At 0830, Lilly walked into the police precinct and made her a cup of coffee. Konan walked in just as she sat down. She blew on the coffee and watched as he poured himself a cup.
After taking a sip, she called down to holding and had Bronowski brought up to an empty interview room. Konan and Lilly watched as the guards brought him up. Bronowski glared at them.
“Yep. He remembers you.”
“Are you sure he’s going to cooperate, Konan.”
“No. But I am sure we need him to.”
An hour after Lilly let Bronowski sit in the empty room alone with his thoughts, she walked in and sat across from him. Bronowski glared at her. Lilly gave him an insincere smile.
The test of wills began. Neither spoke, so I walked in. Both gave me icy glares and then locked eyes again.
“Lawyer,” Bronowski said.
I turned and walked out, after a moment Lilly followed.
“He’s a hard-boiled egg, Konan. We’re not going to get anything out of him.”
“Give him what he wants, and we’ll try again.”
Annabelle Aramis walked into the murder room ten minutes later, dressed in the most recent fashion, her sandy blonde hair hung loosely to the middle of her back, her eyes cold and reptilian.
“I’d like to speak to my client,” she lisped to the desk sergeant.
“Bronowski’s in room #3,” the desk sergeant clipped back.
She walked around the corner of the desk and locked eyes with us. I gave her a small wave, she turned her nose up at my gesture. Lilly giggled.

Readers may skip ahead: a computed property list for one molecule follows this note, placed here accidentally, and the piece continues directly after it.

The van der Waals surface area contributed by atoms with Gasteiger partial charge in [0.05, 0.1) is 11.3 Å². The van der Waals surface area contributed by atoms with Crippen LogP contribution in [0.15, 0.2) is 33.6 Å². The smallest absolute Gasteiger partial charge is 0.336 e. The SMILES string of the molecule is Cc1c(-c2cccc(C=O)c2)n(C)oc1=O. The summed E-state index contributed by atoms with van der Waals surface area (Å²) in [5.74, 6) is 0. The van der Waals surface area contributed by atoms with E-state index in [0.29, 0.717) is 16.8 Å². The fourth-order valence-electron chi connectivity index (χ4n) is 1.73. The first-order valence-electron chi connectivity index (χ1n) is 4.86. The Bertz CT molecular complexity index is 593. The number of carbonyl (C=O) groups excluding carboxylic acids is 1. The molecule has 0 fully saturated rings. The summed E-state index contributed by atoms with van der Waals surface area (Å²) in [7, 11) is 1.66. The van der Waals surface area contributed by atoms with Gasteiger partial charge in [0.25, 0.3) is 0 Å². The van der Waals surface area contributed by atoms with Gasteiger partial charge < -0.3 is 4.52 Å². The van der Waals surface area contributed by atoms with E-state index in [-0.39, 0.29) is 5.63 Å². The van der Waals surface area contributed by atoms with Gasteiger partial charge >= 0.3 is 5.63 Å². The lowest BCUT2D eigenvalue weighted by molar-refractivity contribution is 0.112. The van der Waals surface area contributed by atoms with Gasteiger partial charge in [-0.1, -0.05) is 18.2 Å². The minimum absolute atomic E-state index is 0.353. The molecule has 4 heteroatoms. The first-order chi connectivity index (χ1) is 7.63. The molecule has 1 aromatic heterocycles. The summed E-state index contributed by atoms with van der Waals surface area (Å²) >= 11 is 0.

“You must’ve lost your mojo with the ladies, Konan.”
“Nah, man. She’s way out of my league. I can’t afford her company.”
Annabelle heard my comment and glared at me as she walked into the room. She slammed the door.
“Now look at what you’ve done,” Lilly said laughing. “You’ve gone and made her mad.”
“Ah, she’ll be okay.”
We worked on other leads while Anabelle Aramis and Bronowski spoke. Something had to break, the tension in our town had grown to a fever pitch.
Thanks to Reverend Alf and his band of goons, it would take time for things to return to normal. “IF things can return to normal,” I thought quietly.
Things worsened before things got better. It was within the natural order of things. The door to the murder room opened, and Mayor Ted Smith walked in.
“Is Chief Janko in?”
“Yes, sir. I can escort you…”
“I know where his office is, sergeant. Thank you.”
Mayor Smith gave Lilly and I a nod as he passed by. I nodded back. Lilly frowned as he walked by.
“Strange seeing him out of the office,” she whispered. “He was all gung-ho back in the day.”
“Yeah. I reckon his first term had all the drama. His second term has been less drama-filled. I wonder what he wants?”
Nothing good ever came from a visit from Mayor Smith. It wasn’t if it was trouble, it was more a matter of how much.
There was nothing we could do, but wait and see.
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